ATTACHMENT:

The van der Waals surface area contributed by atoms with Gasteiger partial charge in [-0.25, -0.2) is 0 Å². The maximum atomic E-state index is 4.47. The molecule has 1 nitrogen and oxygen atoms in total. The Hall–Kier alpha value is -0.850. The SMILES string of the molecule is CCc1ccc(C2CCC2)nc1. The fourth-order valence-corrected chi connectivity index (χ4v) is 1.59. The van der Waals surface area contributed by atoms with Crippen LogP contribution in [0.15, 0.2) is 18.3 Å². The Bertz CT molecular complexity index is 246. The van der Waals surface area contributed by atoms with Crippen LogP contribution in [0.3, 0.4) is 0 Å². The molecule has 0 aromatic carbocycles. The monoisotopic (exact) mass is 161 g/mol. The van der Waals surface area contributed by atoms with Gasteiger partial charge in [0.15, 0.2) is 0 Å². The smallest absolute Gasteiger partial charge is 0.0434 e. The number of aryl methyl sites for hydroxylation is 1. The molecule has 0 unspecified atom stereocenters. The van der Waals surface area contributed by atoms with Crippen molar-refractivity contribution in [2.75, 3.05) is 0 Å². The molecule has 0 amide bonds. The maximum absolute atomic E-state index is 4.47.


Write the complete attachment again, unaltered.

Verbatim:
The van der Waals surface area contributed by atoms with Gasteiger partial charge in [-0.25, -0.2) is 0 Å². The maximum atomic E-state index is 4.47. The molecule has 1 nitrogen and oxygen atoms in total. The Hall–Kier alpha value is -0.850. The SMILES string of the molecule is CCc1ccc(C2CCC2)nc1. The fourth-order valence-corrected chi connectivity index (χ4v) is 1.59. The van der Waals surface area contributed by atoms with Crippen LogP contribution in [0.15, 0.2) is 18.3 Å². The Bertz CT molecular complexity index is 246. The van der Waals surface area contributed by atoms with Crippen LogP contribution in [0.3, 0.4) is 0 Å². The molecule has 0 aromatic carbocycles. The monoisotopic (exact) mass is 161 g/mol. The van der Waals surface area contributed by atoms with Gasteiger partial charge in [0.15, 0.2) is 0 Å². The smallest absolute Gasteiger partial charge is 0.0434 e. The number of aryl methyl sites for hydroxylation is 1. The molecule has 0 unspecified atom stereocenters. The van der Waals surface area contributed by atoms with Crippen molar-refractivity contribution in [2.75, 3.05) is 0 Å². The molecule has 0 amide bonds. The maximum absolute atomic E-state index is 4.47.